The historical roots of urban migration

All cities have arisen and grown as a result of inward migration. Without some form of human movement towards a particular spot – be it a river crossing, the head of a valley, a fertile plain or a natural sea harbour – cities simply would not exist.

There are many legends about historic cities being founded by individual people. However, it is important to remember that, regardless of whether we are able to identify a precise starting point, no urban settlement has organically evolved thanks to its original inhabitants alone. No city has survived or thrived on high fertility rates alone!

Certainly, not all migration has been urban-bound. Over history, the forced movement of people tended to head towards rural areas. For example, transatlantic slavery was directed at plantations and mines in the Americas. But autonomous migration largely went to cities, not only for work, but also for the opportunities and freedoms that cities were able to offer.

This was very much the case during the Middle Ages. The revival of cities across Europe during the twelfth century, following a long period of decline, was fuelled by the reopening of the Mediterranean Sea to trade, but also by legions of peasants and artisans escaping the constraints of feudalism in the countryside. Medieval cities with their walls and towers literally represented beacons of freedom for thousands of bonded rural workers. As the ancient saying went “City air makes you free”: in fact, after a period of time of residing within its walls – usually one year and one day – urbanised migrants were able to break the feudal bonds that tied them to the land and to become subjects of law.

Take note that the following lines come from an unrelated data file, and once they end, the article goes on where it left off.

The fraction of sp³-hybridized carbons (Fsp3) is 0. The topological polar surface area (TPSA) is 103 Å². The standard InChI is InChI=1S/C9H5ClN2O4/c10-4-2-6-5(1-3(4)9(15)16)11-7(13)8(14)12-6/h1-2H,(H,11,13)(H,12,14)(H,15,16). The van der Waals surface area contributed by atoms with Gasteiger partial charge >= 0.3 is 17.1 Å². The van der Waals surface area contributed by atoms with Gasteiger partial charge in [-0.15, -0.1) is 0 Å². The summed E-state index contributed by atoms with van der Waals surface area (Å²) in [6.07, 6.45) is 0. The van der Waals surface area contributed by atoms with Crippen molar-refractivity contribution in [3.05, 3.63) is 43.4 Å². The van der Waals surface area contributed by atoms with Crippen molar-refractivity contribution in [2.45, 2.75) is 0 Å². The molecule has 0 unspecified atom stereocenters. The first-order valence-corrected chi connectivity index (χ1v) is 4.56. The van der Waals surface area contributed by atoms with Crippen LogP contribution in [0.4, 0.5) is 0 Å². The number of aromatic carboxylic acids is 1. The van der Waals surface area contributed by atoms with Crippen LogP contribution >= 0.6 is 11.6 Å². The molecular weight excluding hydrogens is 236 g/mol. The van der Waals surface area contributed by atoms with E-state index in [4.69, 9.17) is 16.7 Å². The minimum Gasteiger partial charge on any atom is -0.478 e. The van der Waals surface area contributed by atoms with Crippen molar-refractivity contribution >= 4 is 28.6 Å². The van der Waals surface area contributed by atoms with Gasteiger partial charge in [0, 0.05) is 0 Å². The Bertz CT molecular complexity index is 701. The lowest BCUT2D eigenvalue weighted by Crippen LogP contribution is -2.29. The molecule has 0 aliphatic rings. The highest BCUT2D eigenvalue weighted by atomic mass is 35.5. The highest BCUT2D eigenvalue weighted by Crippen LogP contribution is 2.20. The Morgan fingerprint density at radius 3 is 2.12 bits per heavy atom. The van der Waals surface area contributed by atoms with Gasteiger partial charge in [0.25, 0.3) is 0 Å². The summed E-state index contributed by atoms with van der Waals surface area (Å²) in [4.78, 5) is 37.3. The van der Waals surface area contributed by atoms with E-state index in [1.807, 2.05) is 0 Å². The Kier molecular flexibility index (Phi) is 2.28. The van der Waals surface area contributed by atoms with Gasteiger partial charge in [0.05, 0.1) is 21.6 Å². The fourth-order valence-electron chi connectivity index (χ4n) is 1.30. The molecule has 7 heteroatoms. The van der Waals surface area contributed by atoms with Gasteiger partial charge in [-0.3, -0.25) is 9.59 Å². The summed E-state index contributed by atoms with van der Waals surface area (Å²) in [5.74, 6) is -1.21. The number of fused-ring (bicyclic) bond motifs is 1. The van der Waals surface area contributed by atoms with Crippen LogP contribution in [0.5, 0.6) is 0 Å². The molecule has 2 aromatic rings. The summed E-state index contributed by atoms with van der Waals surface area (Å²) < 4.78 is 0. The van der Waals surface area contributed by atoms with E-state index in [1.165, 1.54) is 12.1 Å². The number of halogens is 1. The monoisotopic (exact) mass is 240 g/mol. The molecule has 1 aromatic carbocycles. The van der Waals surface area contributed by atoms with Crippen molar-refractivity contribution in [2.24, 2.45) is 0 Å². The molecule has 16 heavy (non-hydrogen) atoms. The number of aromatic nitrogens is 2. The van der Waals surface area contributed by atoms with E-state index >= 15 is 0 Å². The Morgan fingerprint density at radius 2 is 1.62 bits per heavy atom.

Mass migration, urbanisation and the rise of commercial networks across Europe would together set the stage for the beginning of capitalism. Over the following few centuries the Mediterranean Sea would represent a key space for the development of this new economic system. It is here where we will now trace the historical relationship between migration and cities. In the next video interview, historian Rosa Salzberg discusses the impact of migration in fifteenth century Venice at a time when the ‘Lagoon City’ was the capital of an empire that stretched across the central and eastern Mediterranean.

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This article is from the free online course:

Migration and Cities

European University Institute (EUI)